After the turn of the century, Wang Hui 王輝 lamented the ‘de-politicisation’ 去政治化 of Chinese politics. This neo-Marxist academic with a Leninist bent of mind enjoyed an international following among tenured radicals. Similar foreign-trained and preening arm-chair revolutionaries were frustrated when, during a more temperate era, their unrealistic political proposals failed to gain traction in the Party; but they persisted in advocating the reinvigoration of the party-state. Over time, and given a new audience, their intellectual ‘gestures’, couched as they were in the honey-lipped obfuscations of academic jargon, found an audience. Their growing influence in the mainland noosphere coincided happily with the Chinese after-life of Carl Schmitt (1888-1985), a legal theorist known as ‘the crown jurist of the Third Reich’. As I have noted elsewhere: ‘Mainland scholars who seek to strengthen the one-party system found in Schmitt’s writings useful arguments to bolster the role of the state, and that of the paramount leader (or Sino-demiurge), in maintaining national unity and order.’ (See the Editorial Introduction to Flora Sapio, Carl Schmidt in ChinaThe China Story Journal, 7 October 2015.)

The independent-minded intellectual historian Xu Jilin 許紀霖 pointed out that in the wake of 2008 this ‘statist turn’ imbued the Nationalist-era term ‘party-state’ with a new significance (see Xu, Decrying a Decade of Statist Thinking, 2011). The concerns of such ‘New Leftists’ with a conservative bent of mind were shared by other non-aligned thinking people: a one-party state that lacked an independent judiciary and media oversight while having struck it rich was, not surprisingly, a hotbed for corruption and all manner of malefascence. Lacking both the courage and conviction to dissent from the status quo, however, the Statist strategists wanted to bolster the party-state’s will to power.

For them, then, ‘party-state’ was not merely a descriptor for China’s political reality, it was also a patriotic call to arms, an appeal to ideological revival, education and moblisation. The stage was set for the reappearance of the ‘new authoritrianism’ that had been so sadly frustrated in 1989. The effects of such longing were witnessed during the rise of the Chongqing Model under Bo Xilai (supported by a range of Wang Hui-esque academics who felt that their time in the sun had arrived). Following Bo’s arrest that body of ideas and practices was absorbed by his rival, Xi Jinping. With his irresistible domination of China’s party-state-army institutions as the ‘Chairman of Everything’ from late 2012, Xi effectively re-articulated Maoist ideas dating from the Yan’an Rectification, as well as adjusting their application to the context of a repressive, materially prosperous and high-tech ‘New Epoch’ 新時期.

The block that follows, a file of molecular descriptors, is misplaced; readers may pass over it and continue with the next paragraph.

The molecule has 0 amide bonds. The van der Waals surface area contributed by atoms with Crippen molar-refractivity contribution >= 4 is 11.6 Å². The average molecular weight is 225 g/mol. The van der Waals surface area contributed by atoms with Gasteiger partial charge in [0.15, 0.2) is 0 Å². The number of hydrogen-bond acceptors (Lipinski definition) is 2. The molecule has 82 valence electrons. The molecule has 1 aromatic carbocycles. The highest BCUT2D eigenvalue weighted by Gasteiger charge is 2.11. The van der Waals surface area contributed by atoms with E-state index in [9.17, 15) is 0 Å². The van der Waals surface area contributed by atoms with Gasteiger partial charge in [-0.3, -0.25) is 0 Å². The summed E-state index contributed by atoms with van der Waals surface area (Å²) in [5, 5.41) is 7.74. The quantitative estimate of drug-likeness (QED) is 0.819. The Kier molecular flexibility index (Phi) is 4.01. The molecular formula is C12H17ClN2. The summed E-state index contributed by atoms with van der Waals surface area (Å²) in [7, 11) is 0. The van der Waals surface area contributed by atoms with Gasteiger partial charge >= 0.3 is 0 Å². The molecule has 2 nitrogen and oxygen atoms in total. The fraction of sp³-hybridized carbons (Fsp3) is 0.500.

Just how effective all the talk about the unified party-state would prove in terms of sagacious policy formulation, practical implementation and carry-through, how efficacious re-established and imposed Party cells would prove to be in profit-driven companies, organisations and facilities that were previously unfettered by the kinds of interfering, know-it-all, do-nothing Party Secretaries that Deng Xiaoping had warned against in 1981, would only be revealed over time.

Constitutional Interlude, VI


[Charter 08 零八憲章], signed by over three hundred prominent Chinese citizens, was conceived and written in conscious admiration of the founding of Charter 77 in Czechoslovakia, where, in January 1977, more than two hundred Czech and Slovak intellectuals formed a loose, informal, and open association of people… united by the will to strive individually and collectively for respect for human and civil rights in our country and throughout the world.

The Chinese document calls not for ameliorative reform of the current political system but for an end to some of its essential features, including one-party rule, and their replacement with a system based on human rights and democracy. …